When you can answer the question "why shouldn't the player go into that house in this game?" with something more definite than "it just didn't seem like something that would happen in one of stories," your game will necessarily become better. You'll know more about the kind of game you're making, which will add definition to the gameplay and story. To give you a sense of what I mean, take 20 seconds to watch Yahtzee Crosshaw talk about Portal (in his review of Portal 2). Portal is another short game developed by people with limited resources (in fairness, more than you had), but the best part of the game was that it had superbly tight gameplay and story. Everything interesting in that game was explored, and you never got even a faint signal that there was anything worth exploring that you didn't get to see. In Portal 2 we met characters and explored things we never even heard about in Portal 1, and learned that (canonically) there was a whole lot more than we were first led to believe. But that's just the point - in Portal 1, we heard about none of it. Obviously Portal is puzzle comedy and From Next Door is puzzle horror, but that game design principle carries across genres.

That's what I meant when I said the game gets 5/5, but it isn't perfect (or that I should've given 4.5/5). I just couldn't verbalize it properly at the time I wrote my comments and this review. I personally make a distinction between games that get 5 stars and games that are my favorites for this reason.

And lack of music is absolutely not a flaw in a game. Silence is a soundtrack like any other, and it can accent a scary atmosphere. On the other hand, careless or bad music choices can ruin atmosphere. See also the relevant portion of my review of Dreamland R Final Mix.

On a tangent:
I'm somewhat surprised this game did worse than Lavendar, since IMO this game was better at being scary, but (a) I understand scariness is relative, (b) I think Lavendar had better puzzles, (c) I think Lavendar had a more unique story, and better hook, and (d) I think Lavendar made better use of color, so I could understand if those things swayed judges.

Pocket Mirror Review

Go to your account, go to your reviews, and then find this review in your review list. Don't click on it. Instead, go to the right, and you'll see "edit" and "delete" buttons. Click edit and you'll be able to change your review.

Thanks! I also saw a little "Edit" button under "Actions" at the bottom of this page, and that did the same thing.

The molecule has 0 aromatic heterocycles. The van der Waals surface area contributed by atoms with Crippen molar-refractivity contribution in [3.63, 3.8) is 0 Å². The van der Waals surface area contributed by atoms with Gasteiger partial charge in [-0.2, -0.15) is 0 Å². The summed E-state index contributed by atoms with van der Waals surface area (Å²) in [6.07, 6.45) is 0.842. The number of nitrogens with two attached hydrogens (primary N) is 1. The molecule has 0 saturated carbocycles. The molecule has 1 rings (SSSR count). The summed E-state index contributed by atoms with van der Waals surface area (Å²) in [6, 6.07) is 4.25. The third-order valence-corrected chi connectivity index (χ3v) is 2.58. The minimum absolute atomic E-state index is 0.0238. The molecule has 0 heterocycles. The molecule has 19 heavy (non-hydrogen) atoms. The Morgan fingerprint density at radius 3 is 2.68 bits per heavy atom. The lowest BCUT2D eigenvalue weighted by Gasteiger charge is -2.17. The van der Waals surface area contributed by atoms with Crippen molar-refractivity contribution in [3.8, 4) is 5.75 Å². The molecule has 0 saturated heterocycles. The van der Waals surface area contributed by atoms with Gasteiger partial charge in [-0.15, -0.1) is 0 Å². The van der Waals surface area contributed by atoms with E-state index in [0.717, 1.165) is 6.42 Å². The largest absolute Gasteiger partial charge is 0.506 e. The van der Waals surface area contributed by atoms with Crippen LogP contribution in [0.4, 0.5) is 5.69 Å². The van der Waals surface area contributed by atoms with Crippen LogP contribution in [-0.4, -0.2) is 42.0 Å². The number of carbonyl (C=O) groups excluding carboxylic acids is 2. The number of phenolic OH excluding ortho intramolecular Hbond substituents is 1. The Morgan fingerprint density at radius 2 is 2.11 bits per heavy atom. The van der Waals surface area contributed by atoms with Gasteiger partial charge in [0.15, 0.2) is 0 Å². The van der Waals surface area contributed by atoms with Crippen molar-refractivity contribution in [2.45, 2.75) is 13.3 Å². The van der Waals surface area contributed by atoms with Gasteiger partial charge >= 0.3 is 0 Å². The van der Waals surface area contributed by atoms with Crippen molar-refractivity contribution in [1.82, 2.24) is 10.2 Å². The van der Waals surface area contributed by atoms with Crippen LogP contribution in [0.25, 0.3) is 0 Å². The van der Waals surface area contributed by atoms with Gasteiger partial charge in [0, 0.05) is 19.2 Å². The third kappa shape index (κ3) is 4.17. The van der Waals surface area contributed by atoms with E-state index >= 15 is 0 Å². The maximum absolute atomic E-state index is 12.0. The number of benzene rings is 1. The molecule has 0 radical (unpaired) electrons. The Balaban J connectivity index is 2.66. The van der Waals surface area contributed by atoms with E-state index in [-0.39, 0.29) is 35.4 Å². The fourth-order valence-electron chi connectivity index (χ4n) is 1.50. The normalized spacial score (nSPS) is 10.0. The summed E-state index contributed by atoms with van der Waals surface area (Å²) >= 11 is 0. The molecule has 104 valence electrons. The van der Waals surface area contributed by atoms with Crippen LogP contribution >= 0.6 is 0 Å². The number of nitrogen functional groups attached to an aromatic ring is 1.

Pocket Mirror Review

Is this formatting some sort of fucking joke or are people really this dumb?
Your title is fitting here. As someone who wrote a review, my own experience was that this is the first game I've ever written a review for with a completely black background, that when I wrote the review it was on a non-black background where the text was completely visible, and that I thought it was CSS set up by the dev team and there was nothing I could do about it. Especially because comments on the main page automatically have white text instead of black.

I since learned about setting the color of my text, and changed my own review, but I completely sympathize with the others.

Pocket Mirror Review

Is it really meant to be written in a black font?
It's not meant to be that way, but I didn't know how to deal with the black background.

On that note, I have no idea how to change the review now.

Edit: Aha, fixed. Sorry everyone for the inconvenience.

The Hunt - Rebuilt Review

No apologies needed, man. I criticized your game, but I'm not criticizing you for making a game I don't like. At least you made a game, and I respect that. Based on the length, it looks like it took a ton of work. I respect that too.

Re: The Witch's House, the only thing that looked like a direct rip off was the "no distractions" room. I might've complained about that if I hadn't played Witch's House, and recognized what was going on after I died the first time. The sign before the room made me think "ok, I have to walk around and find the exit without interacting with anything," rather than its intended meaning.

Lamia Nox Review

I have not in fact played the version on gamejolt, but from the way you talk about being rushed for the ending, I think I will!

One Night Review

It seems you hadn't played many scary games on RPG Maker when you wrote this (or scariness is different for you than me), because I heartily disagree with the title of this review. For examples of scarier games I would offer: It Moves, Dreaming Mary, Blank Dream, The Witch's House, Chelsea, and Ib